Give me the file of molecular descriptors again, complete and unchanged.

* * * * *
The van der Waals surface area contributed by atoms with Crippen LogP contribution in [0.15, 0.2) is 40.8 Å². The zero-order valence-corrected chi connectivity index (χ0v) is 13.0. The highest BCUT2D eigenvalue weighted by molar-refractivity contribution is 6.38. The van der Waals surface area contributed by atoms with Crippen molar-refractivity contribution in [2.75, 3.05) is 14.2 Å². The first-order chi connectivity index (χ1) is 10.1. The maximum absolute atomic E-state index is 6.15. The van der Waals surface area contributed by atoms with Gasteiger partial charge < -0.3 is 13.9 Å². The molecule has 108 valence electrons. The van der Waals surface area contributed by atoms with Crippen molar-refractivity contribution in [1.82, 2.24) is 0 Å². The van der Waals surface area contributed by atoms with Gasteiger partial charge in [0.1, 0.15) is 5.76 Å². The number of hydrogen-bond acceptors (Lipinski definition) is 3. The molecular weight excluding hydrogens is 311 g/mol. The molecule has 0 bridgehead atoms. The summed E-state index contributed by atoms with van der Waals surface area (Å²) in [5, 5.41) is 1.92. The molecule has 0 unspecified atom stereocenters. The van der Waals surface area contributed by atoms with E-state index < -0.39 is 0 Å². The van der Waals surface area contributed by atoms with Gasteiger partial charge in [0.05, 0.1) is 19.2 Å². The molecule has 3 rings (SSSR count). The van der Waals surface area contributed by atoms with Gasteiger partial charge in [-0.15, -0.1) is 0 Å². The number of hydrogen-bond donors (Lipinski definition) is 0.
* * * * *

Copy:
The van der Waals surface area contributed by atoms with Crippen LogP contribution in [0.15, 0.2) is 40.8 Å². The zero-order valence-corrected chi connectivity index (χ0v) is 13.0. The highest BCUT2D eigenvalue weighted by molar-refractivity contribution is 6.38. The van der Waals surface area contributed by atoms with Crippen molar-refractivity contribution in [2.75, 3.05) is 14.2 Å². The first-order chi connectivity index (χ1) is 10.1. The maximum absolute atomic E-state index is 6.15. The van der Waals surface area contributed by atoms with Gasteiger partial charge < -0.3 is 13.9 Å². The molecule has 108 valence electrons. The van der Waals surface area contributed by atoms with Crippen molar-refractivity contribution in [1.82, 2.24) is 0 Å². The van der Waals surface area contributed by atoms with Gasteiger partial charge in [0.1, 0.15) is 5.76 Å². The number of hydrogen-bond acceptors (Lipinski definition) is 3. The molecular weight excluding hydrogens is 311 g/mol. The molecule has 0 bridgehead atoms. The summed E-state index contributed by atoms with van der Waals surface area (Å²) in [5, 5.41) is 1.92. The molecule has 0 unspecified atom stereocenters. The van der Waals surface area contributed by atoms with E-state index < -0.39 is 0 Å². The van der Waals surface area contributed by atoms with Gasteiger partial charge in [0.05, 0.1) is 19.2 Å². The molecule has 3 rings (SSSR count). The van der Waals surface area contributed by atoms with Gasteiger partial charge in [-0.15, -0.1) is 0 Å². The number of hydrogen-bond donors (Lipinski definition) is 0.